Google Assistant clears its throat, very weird 'machine IQ' tests, new AMD chip – plus more
DeepMind reminded neural net dev work is expensive
AI Roundup Hello, here's this week's snippets of artificial intelligence news. It shows how some AI frameworks are beginning to mature, and that some research is applicable to the real world, while other papers are questionable.
More natural sounding robo-assistants DeepMind's WaveNet model, a neural network that generates machine speech more realistically, has been upgraded and is being used to power Google Assistant's voice. It's interesting to see prototypes in AI research actually being used in production. It's also the first product that is being launched on Google's latest TPU2 chip geared towards machine learning on its cloud platform. We wrote about the WaveNet research last year.
Dubious paper of the week While we are on the topic of virtual assistants, which one is the most intelligent? A paper uploaded to arXiv by a team of Chinese researchers claims to have devised an IQ test that pits "artificial intelligence systems of Google, Baidu, Sogou, and others as well as Apple’s Siri and Microsoft’s Xiaobing" against a six-year-old child. The validity of IQ comparisons between software and humans is super questionable, especially between dumb bots and humans. It's not even that brilliant between humans. But apparently Google trumps Apple's Siri or Microsoft's Xiaobing. None of them are smarter than the average youngster. Pinch of salt required here, in our opinion.
AMD’s new Radeon GPU AMD has launched its Embedded Radeon E9170 Series GPU. It’s the first in AMD's embedded family to use the chip designer's Polaris architecture. It's a 14-nanometer FinFET part that can hit 1.2 TFLOPS peak single-precision (8-bit) performance, and is geared towards computer graphics for gaming and VR, and perhaps some endpoint inference, too.
Goodbye Theano! Theano, an open-source Python maths library supporting matrices and multi-dimensional arrays will no longer be maintained. Academics at the Montreal Institute for Learning Algorithms based at the University of Montreal announced that the upgraded 1.0 version of software - due in the next few weeks - will be its last. Theano was one of the first frameworks for deep learning and retires after a decade.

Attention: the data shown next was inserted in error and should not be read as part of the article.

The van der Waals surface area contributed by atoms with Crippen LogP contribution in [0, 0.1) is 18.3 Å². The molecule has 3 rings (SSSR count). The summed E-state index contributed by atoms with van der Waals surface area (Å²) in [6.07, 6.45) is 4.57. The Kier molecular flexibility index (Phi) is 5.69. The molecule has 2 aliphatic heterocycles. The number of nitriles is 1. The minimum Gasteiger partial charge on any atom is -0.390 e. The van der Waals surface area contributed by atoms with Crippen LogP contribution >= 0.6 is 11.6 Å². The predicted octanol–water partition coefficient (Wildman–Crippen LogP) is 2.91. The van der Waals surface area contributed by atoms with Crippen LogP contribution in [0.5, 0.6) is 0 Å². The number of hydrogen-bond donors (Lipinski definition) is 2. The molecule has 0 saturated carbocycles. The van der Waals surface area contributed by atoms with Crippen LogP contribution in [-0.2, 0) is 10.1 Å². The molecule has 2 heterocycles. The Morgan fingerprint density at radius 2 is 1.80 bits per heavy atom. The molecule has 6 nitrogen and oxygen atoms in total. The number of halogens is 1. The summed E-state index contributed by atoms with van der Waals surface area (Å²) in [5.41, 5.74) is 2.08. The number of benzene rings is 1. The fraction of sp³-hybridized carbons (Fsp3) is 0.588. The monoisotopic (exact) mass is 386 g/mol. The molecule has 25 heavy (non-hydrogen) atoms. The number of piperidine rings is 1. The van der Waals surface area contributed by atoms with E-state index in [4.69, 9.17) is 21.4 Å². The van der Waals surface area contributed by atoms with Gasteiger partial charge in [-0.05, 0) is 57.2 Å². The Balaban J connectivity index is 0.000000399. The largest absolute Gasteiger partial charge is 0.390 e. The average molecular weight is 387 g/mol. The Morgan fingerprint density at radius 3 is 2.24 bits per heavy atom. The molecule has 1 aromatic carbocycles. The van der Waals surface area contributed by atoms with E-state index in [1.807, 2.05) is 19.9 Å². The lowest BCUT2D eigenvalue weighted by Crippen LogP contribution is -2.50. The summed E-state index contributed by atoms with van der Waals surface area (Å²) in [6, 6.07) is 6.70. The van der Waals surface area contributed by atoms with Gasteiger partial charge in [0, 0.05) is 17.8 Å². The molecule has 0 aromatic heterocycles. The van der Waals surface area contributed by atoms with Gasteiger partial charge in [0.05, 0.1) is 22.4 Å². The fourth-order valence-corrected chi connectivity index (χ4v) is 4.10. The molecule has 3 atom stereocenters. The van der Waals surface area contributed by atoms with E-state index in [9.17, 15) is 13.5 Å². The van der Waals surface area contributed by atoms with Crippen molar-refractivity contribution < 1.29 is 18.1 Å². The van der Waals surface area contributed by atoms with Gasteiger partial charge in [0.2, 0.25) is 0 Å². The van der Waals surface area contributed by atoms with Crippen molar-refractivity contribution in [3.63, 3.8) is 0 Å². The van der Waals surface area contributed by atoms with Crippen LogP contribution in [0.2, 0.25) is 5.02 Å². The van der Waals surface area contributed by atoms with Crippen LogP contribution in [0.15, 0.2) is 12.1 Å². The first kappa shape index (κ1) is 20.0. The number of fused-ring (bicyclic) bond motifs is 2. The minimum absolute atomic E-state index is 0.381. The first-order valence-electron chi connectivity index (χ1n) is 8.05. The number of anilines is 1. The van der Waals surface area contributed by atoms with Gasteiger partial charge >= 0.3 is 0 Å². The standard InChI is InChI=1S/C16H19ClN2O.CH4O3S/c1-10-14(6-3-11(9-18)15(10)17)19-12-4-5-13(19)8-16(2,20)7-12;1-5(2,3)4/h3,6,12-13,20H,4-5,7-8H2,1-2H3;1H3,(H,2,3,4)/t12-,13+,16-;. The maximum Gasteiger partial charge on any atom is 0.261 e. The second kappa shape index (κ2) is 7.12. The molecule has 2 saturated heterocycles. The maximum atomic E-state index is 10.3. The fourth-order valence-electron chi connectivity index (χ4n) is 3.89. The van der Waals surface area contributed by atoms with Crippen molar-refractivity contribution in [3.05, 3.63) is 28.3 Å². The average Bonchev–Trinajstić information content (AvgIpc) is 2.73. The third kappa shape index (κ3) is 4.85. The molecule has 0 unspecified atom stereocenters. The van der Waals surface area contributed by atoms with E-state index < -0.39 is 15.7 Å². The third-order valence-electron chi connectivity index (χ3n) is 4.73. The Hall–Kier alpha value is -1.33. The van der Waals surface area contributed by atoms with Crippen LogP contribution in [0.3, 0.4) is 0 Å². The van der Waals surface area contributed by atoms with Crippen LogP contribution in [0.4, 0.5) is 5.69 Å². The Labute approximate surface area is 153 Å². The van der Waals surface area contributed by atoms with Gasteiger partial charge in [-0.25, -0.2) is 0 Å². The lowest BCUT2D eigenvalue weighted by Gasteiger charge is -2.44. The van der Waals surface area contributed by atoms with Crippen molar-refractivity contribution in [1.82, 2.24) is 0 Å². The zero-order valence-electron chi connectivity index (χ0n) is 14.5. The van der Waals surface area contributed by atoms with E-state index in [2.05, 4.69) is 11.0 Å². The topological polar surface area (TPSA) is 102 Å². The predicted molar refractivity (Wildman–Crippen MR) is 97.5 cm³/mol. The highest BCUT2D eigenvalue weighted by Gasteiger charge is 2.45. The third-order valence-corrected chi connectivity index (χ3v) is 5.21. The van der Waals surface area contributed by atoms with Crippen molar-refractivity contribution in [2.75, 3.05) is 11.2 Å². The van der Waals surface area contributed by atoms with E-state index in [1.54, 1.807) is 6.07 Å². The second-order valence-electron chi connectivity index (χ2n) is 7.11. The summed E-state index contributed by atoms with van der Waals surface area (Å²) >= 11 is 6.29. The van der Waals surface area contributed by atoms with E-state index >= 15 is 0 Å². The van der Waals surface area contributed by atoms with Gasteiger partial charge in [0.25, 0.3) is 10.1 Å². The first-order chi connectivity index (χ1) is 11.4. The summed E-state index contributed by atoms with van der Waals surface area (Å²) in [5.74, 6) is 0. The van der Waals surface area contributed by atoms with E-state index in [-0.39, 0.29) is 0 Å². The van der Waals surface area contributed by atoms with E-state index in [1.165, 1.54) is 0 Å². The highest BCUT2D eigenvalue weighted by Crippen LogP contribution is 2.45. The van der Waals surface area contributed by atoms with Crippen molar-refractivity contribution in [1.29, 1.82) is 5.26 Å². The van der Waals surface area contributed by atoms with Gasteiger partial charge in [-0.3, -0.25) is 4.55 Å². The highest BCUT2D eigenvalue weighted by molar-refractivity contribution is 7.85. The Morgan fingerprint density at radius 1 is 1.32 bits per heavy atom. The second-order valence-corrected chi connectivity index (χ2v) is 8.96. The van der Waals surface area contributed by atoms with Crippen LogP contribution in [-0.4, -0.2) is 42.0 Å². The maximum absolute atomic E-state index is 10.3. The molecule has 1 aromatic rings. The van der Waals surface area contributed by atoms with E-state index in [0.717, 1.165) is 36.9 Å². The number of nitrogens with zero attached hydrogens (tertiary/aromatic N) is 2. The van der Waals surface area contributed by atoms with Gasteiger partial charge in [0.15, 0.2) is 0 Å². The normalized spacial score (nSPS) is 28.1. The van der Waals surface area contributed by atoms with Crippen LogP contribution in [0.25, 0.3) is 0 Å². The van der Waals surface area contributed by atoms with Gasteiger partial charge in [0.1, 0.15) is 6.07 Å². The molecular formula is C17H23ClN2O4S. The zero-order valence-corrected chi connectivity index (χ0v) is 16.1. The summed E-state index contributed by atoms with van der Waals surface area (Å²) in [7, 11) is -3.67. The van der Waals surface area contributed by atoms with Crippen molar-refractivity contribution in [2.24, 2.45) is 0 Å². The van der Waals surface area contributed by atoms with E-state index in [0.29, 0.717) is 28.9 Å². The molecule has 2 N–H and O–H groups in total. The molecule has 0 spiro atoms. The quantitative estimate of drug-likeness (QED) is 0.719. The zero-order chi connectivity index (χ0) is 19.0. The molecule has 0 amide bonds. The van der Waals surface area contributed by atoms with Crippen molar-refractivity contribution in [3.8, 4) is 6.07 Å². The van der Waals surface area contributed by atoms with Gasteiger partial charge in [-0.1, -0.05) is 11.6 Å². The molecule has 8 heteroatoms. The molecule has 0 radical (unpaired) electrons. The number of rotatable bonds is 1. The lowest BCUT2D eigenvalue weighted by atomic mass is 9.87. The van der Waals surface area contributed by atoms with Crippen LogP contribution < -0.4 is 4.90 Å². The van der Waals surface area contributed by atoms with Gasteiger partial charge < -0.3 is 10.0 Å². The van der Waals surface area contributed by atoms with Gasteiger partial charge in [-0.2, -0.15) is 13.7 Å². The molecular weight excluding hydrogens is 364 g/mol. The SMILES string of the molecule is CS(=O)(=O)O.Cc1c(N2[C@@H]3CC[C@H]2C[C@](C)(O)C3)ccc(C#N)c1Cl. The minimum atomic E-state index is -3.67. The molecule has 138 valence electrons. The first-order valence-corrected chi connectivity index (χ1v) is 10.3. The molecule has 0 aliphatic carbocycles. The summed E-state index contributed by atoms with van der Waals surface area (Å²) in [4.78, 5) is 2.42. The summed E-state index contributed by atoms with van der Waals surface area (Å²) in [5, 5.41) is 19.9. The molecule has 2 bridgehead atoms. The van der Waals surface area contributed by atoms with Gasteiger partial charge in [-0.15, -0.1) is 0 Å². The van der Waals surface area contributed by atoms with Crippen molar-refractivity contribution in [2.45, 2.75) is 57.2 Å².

Forecasting waves Machines can learn to spot regular patterns if enough data is presented. It can be difficult to collect enough data, so researchers have turned to simulating it. IBM has created the Simulating WAves Nearshore model based on wave equations, using conditions such as wind levels, current strength taken from real data from The Weather Company, to generate 12,400 models. A deep learning algorithm was then tasked to predict those waves and it managed to reproduce 3,111 with the same wave height and period as seen in the training models.
AI is increasingly being explored for weather prediction, as it requires much less computation than using a supercomputer. The researchers said the wave "simulations can be made on a Raspberry Pi rather than a [high performance computing] centre."
AI is expensive Now, back to DeepMind. A financial report filed, as required by law, with the UK's Companies House this week showed that the research nerve center lost £123,528,400 ($162 million) before taxes in 2016. It was given £40,283,597 ($53 million) by its parent firm Alphabet, but ended up spending a whopping £163,811,997 ($214.5 million). AI research is not cheap, and the outfit has been burning cash as it grows in size. ®